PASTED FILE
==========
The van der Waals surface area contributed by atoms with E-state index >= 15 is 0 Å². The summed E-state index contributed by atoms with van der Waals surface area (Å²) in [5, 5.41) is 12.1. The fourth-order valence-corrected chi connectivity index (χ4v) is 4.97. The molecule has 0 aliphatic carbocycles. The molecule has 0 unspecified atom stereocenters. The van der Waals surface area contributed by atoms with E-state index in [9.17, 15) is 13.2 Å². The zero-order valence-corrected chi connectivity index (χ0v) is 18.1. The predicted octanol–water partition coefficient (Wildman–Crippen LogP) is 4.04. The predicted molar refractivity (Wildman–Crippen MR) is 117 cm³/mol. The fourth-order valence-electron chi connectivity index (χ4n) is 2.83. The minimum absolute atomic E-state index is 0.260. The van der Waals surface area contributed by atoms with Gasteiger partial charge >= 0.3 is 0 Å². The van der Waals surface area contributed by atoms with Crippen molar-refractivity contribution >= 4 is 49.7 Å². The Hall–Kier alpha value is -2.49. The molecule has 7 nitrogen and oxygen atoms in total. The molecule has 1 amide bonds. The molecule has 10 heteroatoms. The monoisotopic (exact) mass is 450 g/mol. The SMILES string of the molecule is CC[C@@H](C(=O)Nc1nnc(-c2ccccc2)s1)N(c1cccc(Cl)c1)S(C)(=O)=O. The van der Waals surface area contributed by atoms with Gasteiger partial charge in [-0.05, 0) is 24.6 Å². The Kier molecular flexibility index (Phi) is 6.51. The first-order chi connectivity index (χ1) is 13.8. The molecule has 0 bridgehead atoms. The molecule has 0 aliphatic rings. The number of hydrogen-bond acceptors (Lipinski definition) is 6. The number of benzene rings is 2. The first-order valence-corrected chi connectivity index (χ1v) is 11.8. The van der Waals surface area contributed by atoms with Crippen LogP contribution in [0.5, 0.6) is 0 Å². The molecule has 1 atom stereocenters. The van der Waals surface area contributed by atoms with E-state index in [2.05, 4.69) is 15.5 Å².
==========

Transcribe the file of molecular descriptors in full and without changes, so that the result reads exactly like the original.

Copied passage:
The van der Waals surface area contributed by atoms with E-state index >= 15 is 0 Å². The summed E-state index contributed by atoms with van der Waals surface area (Å²) in [5, 5.41) is 12.1. The fourth-order valence-corrected chi connectivity index (χ4v) is 4.97. The molecule has 0 aliphatic carbocycles. The molecule has 0 unspecified atom stereocenters. The van der Waals surface area contributed by atoms with E-state index in [9.17, 15) is 13.2 Å². The zero-order valence-corrected chi connectivity index (χ0v) is 18.1. The predicted octanol–water partition coefficient (Wildman–Crippen LogP) is 4.04. The predicted molar refractivity (Wildman–Crippen MR) is 117 cm³/mol. The fourth-order valence-electron chi connectivity index (χ4n) is 2.83. The minimum absolute atomic E-state index is 0.260. The van der Waals surface area contributed by atoms with Gasteiger partial charge >= 0.3 is 0 Å². The van der Waals surface area contributed by atoms with Crippen molar-refractivity contribution >= 4 is 49.7 Å². The Hall–Kier alpha value is -2.49. The molecule has 7 nitrogen and oxygen atoms in total. The molecule has 1 amide bonds. The molecule has 10 heteroatoms. The monoisotopic (exact) mass is 450 g/mol. The SMILES string of the molecule is CC[C@@H](C(=O)Nc1nnc(-c2ccccc2)s1)N(c1cccc(Cl)c1)S(C)(=O)=O. The van der Waals surface area contributed by atoms with Gasteiger partial charge in [-0.05, 0) is 24.6 Å². The Kier molecular flexibility index (Phi) is 6.51. The first-order chi connectivity index (χ1) is 13.8. The molecule has 0 bridgehead atoms. The molecule has 0 aliphatic rings. The number of hydrogen-bond acceptors (Lipinski definition) is 6. The number of benzene rings is 2. The first-order valence-corrected chi connectivity index (χ1v) is 11.8. The van der Waals surface area contributed by atoms with Crippen LogP contribution in [0.5, 0.6) is 0 Å². The molecule has 1 atom stereocenters. The van der Waals surface area contributed by atoms with E-state index in [2.05, 4.69) is 15.5 Å².